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U.S. Department of State

Diplomacy in Action

Malawi


Bureau of Democracy, Human Rights, and Labor
Report
July 28, 2014

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Executive SummaryShare    

The constitution and other laws and policies protect religious freedom, and the government generally respected religious freedom.

There were no reports of societal abuses or discrimination based on religious affiliation, belief, or practice.

U.S. embassy officials discussed religious freedom issues with government officials and leaders and members of religious groups in the country. During Ramadan the embassy hosted an iftar for young Muslim leaders at which the Ambassador promoted freedom of religion and expressed appreciation for the country’s rich religious diversity.

Section I. Religious DemographyShare    

The U.S. government estimates the total population at 16.8 million (July 2013 estimate). According to the 2008 decennial census, approximately 83 percent of the population is Christian. Most Christians belong to the Roman Catholic Church or the Church of Central Africa Presbyterian. There are also small numbers of Anglicans, Baptists, evangelicals, and Seventh-day Adventists. Muslims, 90 percent of whom are Sunni, constitute approximately 13 percent of the population. The largest concentration of Muslims is along the shores of Lake Malawi, south of Mangochi District. Other religions constitute approximately 2 percent of the population and include Hindus, Bahais, and very small numbers of Rastafarians and Jews.

Section II. Status of Government Respect for Religious FreedomShare    

Legal/Policy Framework

The constitution and other laws and policies generally protect religious freedom.

Religious groups must register with the government in order to be recognized as a legal entity. They do so by submitting documentation to the justice ministry detailing the structure and mission of their organization, along with a nominal fee. Once approved, a religious group formally registers with the Registrar General’s office. Registration is for administrative purposes such as taxation and property ownership. It does not constitute approval of religious beliefs, nor is it a prerequisite for religious activities.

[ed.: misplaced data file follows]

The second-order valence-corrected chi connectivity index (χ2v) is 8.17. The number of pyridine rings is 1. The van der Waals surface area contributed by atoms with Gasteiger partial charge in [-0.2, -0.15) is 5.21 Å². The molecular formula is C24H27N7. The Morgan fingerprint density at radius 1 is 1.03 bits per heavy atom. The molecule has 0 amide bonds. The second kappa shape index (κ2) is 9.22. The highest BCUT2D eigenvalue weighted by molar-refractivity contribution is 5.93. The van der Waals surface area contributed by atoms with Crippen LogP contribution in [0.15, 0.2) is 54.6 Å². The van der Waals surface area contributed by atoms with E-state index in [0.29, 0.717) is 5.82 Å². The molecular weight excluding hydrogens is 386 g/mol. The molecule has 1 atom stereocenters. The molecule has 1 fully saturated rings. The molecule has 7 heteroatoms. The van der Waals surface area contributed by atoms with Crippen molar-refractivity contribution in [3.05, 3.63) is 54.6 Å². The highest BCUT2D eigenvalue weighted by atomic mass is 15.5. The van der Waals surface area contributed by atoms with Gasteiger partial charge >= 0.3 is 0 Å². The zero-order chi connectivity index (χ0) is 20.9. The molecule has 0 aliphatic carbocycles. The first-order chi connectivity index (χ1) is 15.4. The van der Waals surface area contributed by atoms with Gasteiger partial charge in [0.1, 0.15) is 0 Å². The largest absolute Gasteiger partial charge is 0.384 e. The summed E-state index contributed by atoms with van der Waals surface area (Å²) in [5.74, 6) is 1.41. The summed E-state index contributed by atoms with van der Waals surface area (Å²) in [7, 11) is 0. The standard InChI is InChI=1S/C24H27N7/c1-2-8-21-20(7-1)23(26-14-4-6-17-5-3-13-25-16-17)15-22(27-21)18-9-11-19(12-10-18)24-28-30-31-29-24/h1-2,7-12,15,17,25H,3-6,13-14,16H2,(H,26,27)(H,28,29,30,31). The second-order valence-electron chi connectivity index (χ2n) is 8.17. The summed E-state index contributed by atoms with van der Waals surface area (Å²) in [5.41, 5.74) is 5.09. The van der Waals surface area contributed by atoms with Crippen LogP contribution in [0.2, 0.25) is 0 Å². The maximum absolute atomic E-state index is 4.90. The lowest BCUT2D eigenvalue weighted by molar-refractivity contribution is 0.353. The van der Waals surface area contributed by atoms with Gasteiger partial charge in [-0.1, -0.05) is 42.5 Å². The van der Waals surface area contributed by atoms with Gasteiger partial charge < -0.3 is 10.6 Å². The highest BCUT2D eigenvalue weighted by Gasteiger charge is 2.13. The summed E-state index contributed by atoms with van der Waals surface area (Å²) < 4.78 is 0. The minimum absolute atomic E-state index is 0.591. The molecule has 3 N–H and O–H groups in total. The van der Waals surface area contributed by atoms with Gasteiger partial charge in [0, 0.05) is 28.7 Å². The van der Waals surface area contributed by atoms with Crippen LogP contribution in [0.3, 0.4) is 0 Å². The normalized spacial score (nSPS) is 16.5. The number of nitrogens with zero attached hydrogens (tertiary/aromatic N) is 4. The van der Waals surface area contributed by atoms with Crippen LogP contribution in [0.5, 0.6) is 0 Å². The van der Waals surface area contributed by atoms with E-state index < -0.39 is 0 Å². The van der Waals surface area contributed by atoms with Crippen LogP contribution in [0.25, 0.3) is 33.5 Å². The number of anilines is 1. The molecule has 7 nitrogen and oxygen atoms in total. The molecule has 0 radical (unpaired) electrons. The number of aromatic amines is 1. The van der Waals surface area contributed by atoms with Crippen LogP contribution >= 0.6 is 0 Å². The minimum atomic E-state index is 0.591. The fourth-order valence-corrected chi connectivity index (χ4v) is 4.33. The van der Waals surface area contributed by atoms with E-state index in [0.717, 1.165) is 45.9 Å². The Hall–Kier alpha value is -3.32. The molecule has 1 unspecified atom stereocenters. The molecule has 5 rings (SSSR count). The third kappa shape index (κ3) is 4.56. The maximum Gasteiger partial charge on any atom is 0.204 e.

Foreign missionaries are required to have employment permits.

The law guides regulation of all broadcasting and states that, with regard to religious broadcasting, “licensees shall not broadcast any material which is indecent or obscene or offensive to public morals (including abusive or insulting language) or offensive to the religious convictions of any section of the population or likely to prejudice the safety of the Republic or public order and tranquility.”

Religious instruction is mandatory in public primary schools. It is available as an elective in public secondary schools. In some schools, the religious curriculum is a Christian-oriented “Bible Knowledge” course, while in others it is an interfaith “Moral and Religious Education” course drawing from the Christian, Islamic, Hindu, and Bahai faiths. Individual parent-teacher associations or school committees decide which religion courses to offer. Private Christian and Islamic schools offer religious instruction in their respective faiths.

Government Practices

Some Muslim groups continued to request that the education ministry discontinue use of the “Bible Knowledge” course, and use only the broader-based “Moral and Religious Education” course in primary schools, particularly in predominantly Muslim areas.

The government upheld constitutional provisions for religious freedom and protected the rights of citizens to hold and manifest their religious beliefs.

Religious groups operated several media outlets, including 11 radio and three television stations, without government interference.

Most meetings and events, large or small, begin and end with a prayer. Government officials strive to ensure religious diversity at larger government events.

The registrar general’s office in the justice ministry reported that as of November, 63 religious groups had registered during the year.

Section III. Status of Societal Respect for Religious FreedomShare    

There were no reports of societal abuses or discrimination based on religious affiliation, belief, or practice.

Christians, Muslims, and Hindus often participated in business or civil society organizations together. The Interfaith Public Affairs Committee, the Muslim Association of Malawi, the Quadria Muslim Association of Malawi, the Islamic Information Bureau, and the Catholic Commission for Justice and Peace, worked together as members of the Malawi Electoral Support Network on human rights and good governance issues, and implemented civic education programs.

Section IV. U.S. Government PolicyShare    

U.S. embassy officials discussed religious freedom issues with government officials and leaders and members of religious groups in the country. The Ambassador hosted an iftar for young Muslim leaders and prominent members of the Muslim community, some of whom were government officials. The Ambassador’s remarks underscored the importance of freedom of religion and appreciation of the country’s rich religious diversity. On December 4, the Deputy Chief of Mission gave an interview to Radio Islam on the issue of religious pluralism.



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